Origin is (was?) an unutterably fantastic camera but it wasn't really 4K. Red is an unutterably mediocre camera and definitely isn't 4K!

(Dalsa rep stamps his Hush Puppies, hissing in vexation.)
"Mr Rhodes! You simply do not understand about algorithms.
"Once you have the right algorithms, input resolution is completely independent of output resolution! Algorithms, algoritnms, algorithms!!
"This has been unequivocally established by years of discussion on Internet forums, countless pages of manufacturers' press releases, interviews by non-technical journalists with third rate-producers who most of the general public have never heard of (or seen their films), vast amounts of testimony from talentless non-entities who absolutely know, know I tell you, that the only thing separating them from making another Lord of the Rings is the Great Celluloid Conspiracy specifically engineered by geriatric silver-fixated old farts terrified, terrified of digital-savvy upstarts like them."
(Sighs noisily)
"What more evidence do you need?!!"

To be fair, I don't think the RED is all that bad, it's just if they had actually set out to actively inhibit its mainstream industry acceptance, I doubt they could have done a better job it :)

If they had concentrated more on making the thing the amiable industry workhorse that it is capable of actually being, instead of the inbred tempremental thoroughbred that it can never be, their market acceptance would have moved well past the noisome mess of music videos, cheap commercials and vanity projects enthusiastically festering away in that vast decomposing pus-infested toxic waste dump known as the US TV industry.

(The above assessment is entirely based on the one (1) TV movie I have actually managed to see that was shot on the RED. And no, I am NOT going to go out of my way to experience the RED experience; if the programmes don't come to me, well, says it all really....)
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#8 Phil Rhodes

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Posted 12 February 2009 - 08:49 PM

(Dalsa rep stamps his Hush Puppies, hissing in vexation.)
"Mr Rhodes! You simply do not understand about algorithms.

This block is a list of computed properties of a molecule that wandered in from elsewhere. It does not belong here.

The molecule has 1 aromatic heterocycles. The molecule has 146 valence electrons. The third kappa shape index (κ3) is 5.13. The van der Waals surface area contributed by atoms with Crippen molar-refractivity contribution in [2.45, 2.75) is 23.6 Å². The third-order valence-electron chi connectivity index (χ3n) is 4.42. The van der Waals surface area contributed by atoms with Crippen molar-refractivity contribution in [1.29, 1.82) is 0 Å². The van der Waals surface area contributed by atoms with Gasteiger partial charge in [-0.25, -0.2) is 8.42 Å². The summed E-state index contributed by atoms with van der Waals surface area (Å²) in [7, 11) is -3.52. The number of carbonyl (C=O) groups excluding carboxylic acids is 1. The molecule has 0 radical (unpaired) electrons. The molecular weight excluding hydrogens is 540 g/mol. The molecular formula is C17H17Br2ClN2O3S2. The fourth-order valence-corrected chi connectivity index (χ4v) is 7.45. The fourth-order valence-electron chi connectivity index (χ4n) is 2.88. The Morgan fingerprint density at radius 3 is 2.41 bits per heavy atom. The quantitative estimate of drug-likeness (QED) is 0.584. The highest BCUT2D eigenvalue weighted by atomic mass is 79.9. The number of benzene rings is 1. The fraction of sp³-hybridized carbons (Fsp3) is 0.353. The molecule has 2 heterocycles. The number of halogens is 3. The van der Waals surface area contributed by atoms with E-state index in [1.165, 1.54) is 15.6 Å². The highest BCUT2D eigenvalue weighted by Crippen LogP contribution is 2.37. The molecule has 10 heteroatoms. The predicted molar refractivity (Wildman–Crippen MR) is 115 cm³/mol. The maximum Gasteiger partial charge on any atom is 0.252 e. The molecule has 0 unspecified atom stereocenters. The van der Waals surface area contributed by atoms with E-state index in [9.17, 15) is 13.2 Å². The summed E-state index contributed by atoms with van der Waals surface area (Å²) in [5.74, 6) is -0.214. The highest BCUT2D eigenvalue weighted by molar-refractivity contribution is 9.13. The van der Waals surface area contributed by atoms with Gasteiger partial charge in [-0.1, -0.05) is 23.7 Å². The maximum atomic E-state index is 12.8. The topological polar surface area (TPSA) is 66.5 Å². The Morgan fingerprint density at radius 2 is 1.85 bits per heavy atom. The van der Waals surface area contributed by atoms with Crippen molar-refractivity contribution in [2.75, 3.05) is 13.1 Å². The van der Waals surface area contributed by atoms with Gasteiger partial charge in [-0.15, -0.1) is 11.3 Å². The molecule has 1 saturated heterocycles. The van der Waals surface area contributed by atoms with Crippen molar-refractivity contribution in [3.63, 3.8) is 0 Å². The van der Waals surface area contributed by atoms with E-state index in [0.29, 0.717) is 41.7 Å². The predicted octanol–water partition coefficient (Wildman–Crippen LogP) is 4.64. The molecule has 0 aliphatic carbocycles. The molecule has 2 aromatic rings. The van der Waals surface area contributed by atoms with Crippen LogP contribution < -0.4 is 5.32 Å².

You are so close to being precisely correct, down to the choice of both words and footwear, that I nearly snorted hot chocolate all over the keyboard.

P
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#9 Keith Walters

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Posted 12 February 2009 - 09:20 PM

[/i]You are so close to being precisely correct, down to the choice of both words and footwear, that I nearly snorted hot chocolate all over the keyboard.

P

I have found a waterproof keyboard an excellent investment for those who spend significant amounts of time on Forums like this one.

Actually it sort of reminds me of a job I had many years ago, where one of our clients had a small video production facility located in a research psychiatric institution.

All of the cameras were mounted on the ceiling, with rain covers permanently attached. All the monitors were mounted in cutouts in the walls with 1/2" perspex shields dynabolted to the brickwork. Operation was only possible via remote controls, of which my boss kept a large supply of spares as the turnover was unbelievable.

The control room and VTRs were similarly located behind a 1/2" perspex screen, and all verbal communication via an intercom mounted in the ceiling.

Yet, none of the tapes I ever say showed anything but harmless-looking although obviously mentally unwell patients. God knows what must have gone on when the tape wasn't running...
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#10 Karel Bata

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Posted 15 February 2009 - 06:42 AM

Interesting article. What made me really sit up was some discussion of HDR photgraphy, followed by...

"Today, that's only available in the still photography world. DynaMax is designed to do that for moving images. With those 6 red, 6 green and 6 blue photosites for each output pixel, you'll have the equivalent of shooting 6 images with different exposures at once, and blend them together to create a single high dynamic range image. You'll be able to capture extreme highlights, the near highlights, the mid highlights...."
"The DYNAMAX-35 sensor is a multimode video sensor capable of operating up to 120 fps at 6x HDTV and 30fps at full res of 37Mpix"
"In DynaMax we can control these individual photo sites so they have a short exposure, longer exposure and so on. So we can then take those exposures and blend them together to create a high dynamic range image, just as if you were shooting half a dozen different exposures."

Wow. Anyone know of any HDR videos viewable anywhere from this thing? Or is that something we'll have to wait for?